Friday, March 02, 2012


Welcome Ann Montclair today. Born in Los Angeles, California, Ann now lives in the Finger Lakes Region of Western New York with her husband, almost teenage son, and lots of dogs and cats. A grown daughter lives in Los Angeles where she has moved to be near Ann’s parents and grandmother.

Ann’s family enjoys many outdoor activities: hiking, cycling, gardening, birdwatching, snow-shoeing and snowboarding as well as the many cultural activities WNY provides, attending theatre and concerts and visiting museums as often as possible. Inside their little cabin in the woods, it is all about cooking, music, and, of course, reading and writing. When Ann’s son was diagnosed with Type 1 diabetes, the family embraced a healthier lifestyle, and that's also when she decided her dream of becoming a romance writer couldn't wait. Life's just too precious to waste one moment, and she completely embraces the concept of happily ever after.

Ann cut her teeth on the classics of romance literature and is still passionate about the genre. Her day job is professor of English at a community college. She attended the University of California at Los Angeles, earning a BA in English Literature. At Humboldt State University, she earned two MAs—one in English Literature and another in Composition and Rhetoric. Once she moved east, she earned an MFA in Creative Writing from Vermont College. Since then, she has published poems and non-fiction in various small publications.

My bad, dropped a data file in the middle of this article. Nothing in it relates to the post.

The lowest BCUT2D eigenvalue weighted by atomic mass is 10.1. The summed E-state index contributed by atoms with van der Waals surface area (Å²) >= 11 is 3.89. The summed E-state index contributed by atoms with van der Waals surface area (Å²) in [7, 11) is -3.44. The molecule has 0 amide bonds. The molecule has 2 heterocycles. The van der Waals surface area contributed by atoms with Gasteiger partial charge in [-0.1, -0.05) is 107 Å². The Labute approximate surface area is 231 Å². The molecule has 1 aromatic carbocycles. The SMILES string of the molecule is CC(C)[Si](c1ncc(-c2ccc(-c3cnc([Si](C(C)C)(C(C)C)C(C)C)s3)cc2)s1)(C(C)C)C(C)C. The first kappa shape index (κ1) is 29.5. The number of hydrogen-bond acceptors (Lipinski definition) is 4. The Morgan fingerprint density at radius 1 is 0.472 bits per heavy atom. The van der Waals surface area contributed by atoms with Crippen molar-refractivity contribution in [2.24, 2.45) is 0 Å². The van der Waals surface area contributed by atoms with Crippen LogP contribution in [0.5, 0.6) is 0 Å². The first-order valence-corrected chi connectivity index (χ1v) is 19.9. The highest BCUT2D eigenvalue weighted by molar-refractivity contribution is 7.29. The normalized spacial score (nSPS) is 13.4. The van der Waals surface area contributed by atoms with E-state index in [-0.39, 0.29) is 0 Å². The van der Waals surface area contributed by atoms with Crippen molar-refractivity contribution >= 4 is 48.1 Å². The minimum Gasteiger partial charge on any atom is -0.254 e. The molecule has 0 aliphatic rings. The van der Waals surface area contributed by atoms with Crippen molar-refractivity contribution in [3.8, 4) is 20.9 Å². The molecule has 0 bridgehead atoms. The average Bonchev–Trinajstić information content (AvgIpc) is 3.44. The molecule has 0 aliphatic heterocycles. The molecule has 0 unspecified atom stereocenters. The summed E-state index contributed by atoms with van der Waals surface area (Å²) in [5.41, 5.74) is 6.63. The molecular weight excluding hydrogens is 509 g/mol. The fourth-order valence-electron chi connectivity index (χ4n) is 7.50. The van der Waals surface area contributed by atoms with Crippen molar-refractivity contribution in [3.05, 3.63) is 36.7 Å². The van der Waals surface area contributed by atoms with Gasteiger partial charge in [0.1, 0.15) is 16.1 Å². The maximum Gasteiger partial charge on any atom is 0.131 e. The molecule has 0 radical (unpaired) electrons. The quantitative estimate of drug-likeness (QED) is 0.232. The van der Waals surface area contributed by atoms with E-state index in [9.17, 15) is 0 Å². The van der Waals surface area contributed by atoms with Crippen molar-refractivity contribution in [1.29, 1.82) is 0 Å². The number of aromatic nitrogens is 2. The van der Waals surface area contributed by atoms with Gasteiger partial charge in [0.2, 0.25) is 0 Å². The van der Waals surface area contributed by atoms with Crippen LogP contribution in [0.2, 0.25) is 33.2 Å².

Now, here's Ann to share a writing tip with readers. 

Step One in Writing a Novel: Building Your Characters

My firm belief that a great story is character driven means I spend most of my plotting or outlining time on character development. When it’s time for me to start a new novel, I spend a full week on building my lead roles.

For the hero, I start with physical appearance, current occupation, family structure, childhood events, tragedies, triumphs, unmet goals, met goals, where he lived and lives currently, pets, pet peeves, past love-life and present love-life, one motto/maxim that drives him, and then I write a few pages titled “A Typical Day in the Life of…”

Answering these questions is a long and messy process, but lots of fun. Once I’ve written all that information down on my legal pad, I name him. His name should somehow reflect his character. I try a bunch of different combinations, ask my family, and take suggestions before I settle on a name. I always live with the name for a few days before I start drafting my story.

I follow a similar process for my heroine except I add an extra section on “Where (name) will be in Twenty Years.” My female protagonist always has a clear view of where she wants to be, and my male protagonist is living day by day, never forgetting past lessons.

Once I know so much about each character, I begin to imagine how they’ll meet on the first page of my novel. Their back-story is so rich in my mind, it’s easier to imagine them in a scenario that is exciting and has some risk and something at stake.

In my first contemporary romance novel, THE BILLIONAIRE'S BAUBLE, my hero is a rich oil company owner and CEO interviewing candidates for an executive assistant position; my heroine is trying to get the job. When she enters the office as part of the hiring process, she is shocked to find he’s the guy she met in a bar two years earlier, kissed, and never forgot. The story ensues. It is fun and sexy, and David and Sloane are people I hope my readers can love as much as I do.